Demystifying WebRTC by Calling Beyoncé
The allure of WebRTC is that it’s peer-to-peer, two peers/devices can open a connection with each other without a central server and send data back and forth.
It’s like having Beyoncé’s phone number and being able to call her directly, instead of having to call an operator or Jay first to get the number. However, calling Beyoncé isn’t that simple, you’ll have to go through a few authentication steps first to verify who you are and if you have permission to speak to the Queen Bee 🐝. This is where all those acronyms come into play.
Network Address Translation (NAT)
NAT assigns public IP addresses to devices. While every device has a unique IP address, within a network only the router has a public IP address, other devices connected to the router all have private IP addresses. NAT handles the translation between private and public IP address, requests from the device’s private IP address are translated to use the router’s public IP address with the addition of a port number. This allows devices to be discovered on the internet without the need of a unique public IP address.
When we’re ready to call Beyoncé, we won’t be given her real mobile number, that’s too private and no one trusts us non-wealthy people. Instead, we’ll be given a public number that will get redirected to Bey when we call her, and when Bey calls us it’ll show up as this public number even though she’s using her private mobile number. NAT makes sure the numbers (i.e. device & router IP addresses) are properly translated.
Interactive Connectivity Establishment (ICE)
Calling Beyoncé doesn’t just happen like that, you’ll need to get past security blocks, get her number and also another means of talking to her if the call doesn’t go through. Similarly when connecting peers using the WebRTC APIs, you’ll need to be able to get past firewalls and other security blocks, retrieve an address for the peer you want to connect to and have the capability to default to using a server if the router doesn’t allow direct connection to peers. ICE is a framework that implements STUN and/or TURN to address these issues and get peer-to-peer working. Let’s look into more detail at STUN and TURN.
Session Traversal for NAT (STUN)
STUN is the protocol that determines if there are any security restrictions (e.g. firewalls) on the router that would prevent direct connection to the device. It also has the job of discovering the peer’s public IP address. The STUN server is internet-connected and receives requests from the peer, in response it sends the peer’s public IP address and details about any possible security restrictions. You only need to use this protocol during the initial connection request and once the connection is open, the data can flow freely.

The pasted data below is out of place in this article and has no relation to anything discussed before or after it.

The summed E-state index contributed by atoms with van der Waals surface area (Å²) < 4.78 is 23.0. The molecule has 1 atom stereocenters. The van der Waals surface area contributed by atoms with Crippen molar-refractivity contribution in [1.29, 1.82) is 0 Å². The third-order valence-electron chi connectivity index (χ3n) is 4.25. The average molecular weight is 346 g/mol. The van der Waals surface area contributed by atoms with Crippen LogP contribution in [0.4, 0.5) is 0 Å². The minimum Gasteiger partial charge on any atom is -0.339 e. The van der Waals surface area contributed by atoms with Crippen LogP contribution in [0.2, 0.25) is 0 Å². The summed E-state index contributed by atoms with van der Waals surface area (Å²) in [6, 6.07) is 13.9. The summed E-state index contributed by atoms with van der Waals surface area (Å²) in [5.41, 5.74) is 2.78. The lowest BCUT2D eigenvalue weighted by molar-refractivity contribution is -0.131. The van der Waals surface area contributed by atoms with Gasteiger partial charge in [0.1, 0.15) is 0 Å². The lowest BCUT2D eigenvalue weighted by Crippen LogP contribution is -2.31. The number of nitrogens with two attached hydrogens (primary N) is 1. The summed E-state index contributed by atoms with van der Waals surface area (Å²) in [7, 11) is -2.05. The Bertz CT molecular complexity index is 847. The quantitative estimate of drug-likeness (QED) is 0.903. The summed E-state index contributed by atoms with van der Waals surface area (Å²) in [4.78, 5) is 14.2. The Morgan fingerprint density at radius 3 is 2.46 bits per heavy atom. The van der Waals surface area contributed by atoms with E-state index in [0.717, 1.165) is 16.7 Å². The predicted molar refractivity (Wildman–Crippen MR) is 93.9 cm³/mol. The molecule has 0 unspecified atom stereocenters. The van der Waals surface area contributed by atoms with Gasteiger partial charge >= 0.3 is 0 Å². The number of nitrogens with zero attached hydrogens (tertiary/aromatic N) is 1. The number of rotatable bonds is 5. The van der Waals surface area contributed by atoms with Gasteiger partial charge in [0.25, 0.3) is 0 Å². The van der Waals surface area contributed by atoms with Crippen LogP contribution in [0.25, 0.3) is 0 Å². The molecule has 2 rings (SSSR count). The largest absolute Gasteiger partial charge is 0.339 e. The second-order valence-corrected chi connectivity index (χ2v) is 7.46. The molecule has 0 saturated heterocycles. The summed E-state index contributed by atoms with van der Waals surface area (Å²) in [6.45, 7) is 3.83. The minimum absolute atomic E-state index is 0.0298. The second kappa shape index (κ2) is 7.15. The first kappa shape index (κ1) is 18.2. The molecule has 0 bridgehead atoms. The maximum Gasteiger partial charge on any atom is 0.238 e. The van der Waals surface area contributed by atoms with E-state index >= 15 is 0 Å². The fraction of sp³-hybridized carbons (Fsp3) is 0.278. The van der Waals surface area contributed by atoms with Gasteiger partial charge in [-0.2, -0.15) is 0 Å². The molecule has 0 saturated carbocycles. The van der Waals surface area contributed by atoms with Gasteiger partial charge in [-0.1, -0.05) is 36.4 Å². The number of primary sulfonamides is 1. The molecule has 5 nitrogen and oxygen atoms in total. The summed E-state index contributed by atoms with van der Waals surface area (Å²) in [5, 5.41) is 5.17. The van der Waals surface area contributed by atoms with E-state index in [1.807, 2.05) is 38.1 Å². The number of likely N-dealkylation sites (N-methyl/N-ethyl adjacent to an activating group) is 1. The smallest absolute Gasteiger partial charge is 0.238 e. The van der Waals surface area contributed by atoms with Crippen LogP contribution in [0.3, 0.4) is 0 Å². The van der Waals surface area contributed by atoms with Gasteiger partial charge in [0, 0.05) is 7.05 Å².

In our Beyoncé example this would be the job of a middleman, maybe Bey’s hairdresser is your cousin’s fiancé. He can give you Bey’s public phone number and tell you the kind of security she’s got set up on her phone. If you’re lucky, the first time you call her you’ll get through! But then while you’re talking the connection drops or the next time you call her, you can’t get through. This is where TURN is helpful.
Traversal Using Relays around NAT (TURN)
The TURN protocol is usually used alongside STUN for situations where you’re unable to open a connection with STUN alone, TURN only accepts connections from trusted peers, i.e. peers that have been previously connected to it. This is a more involved process than using STUN and so is technically (& financially) expensive, however, it provides a good solution if you can’t open a connection to the router. Essentially what happens is that a TURN server is set up between peers and a connection to the TURN server is opened, data packets are then sent through the TURN server which relays the data to the receiving peer.
So instead of the hairdresser giving you her number and phone security details, you’d call him and he’d call Bey & he’d pass your messages between the both of you. This is obviously not ideal but acts a good fallback in the WebRTC world, and fallbacks make applications more robust, so it’s a good idea to implement both STUN and TURN.
How it All Fits Together
Essentially we use the ICE framework to manage our two protocols, STUN and TURN and with the framework, we can say when to use STUN and when to use TURN. In my next post I’ll delve a little deeper into when to use STUN vs TURN and how to access these servers.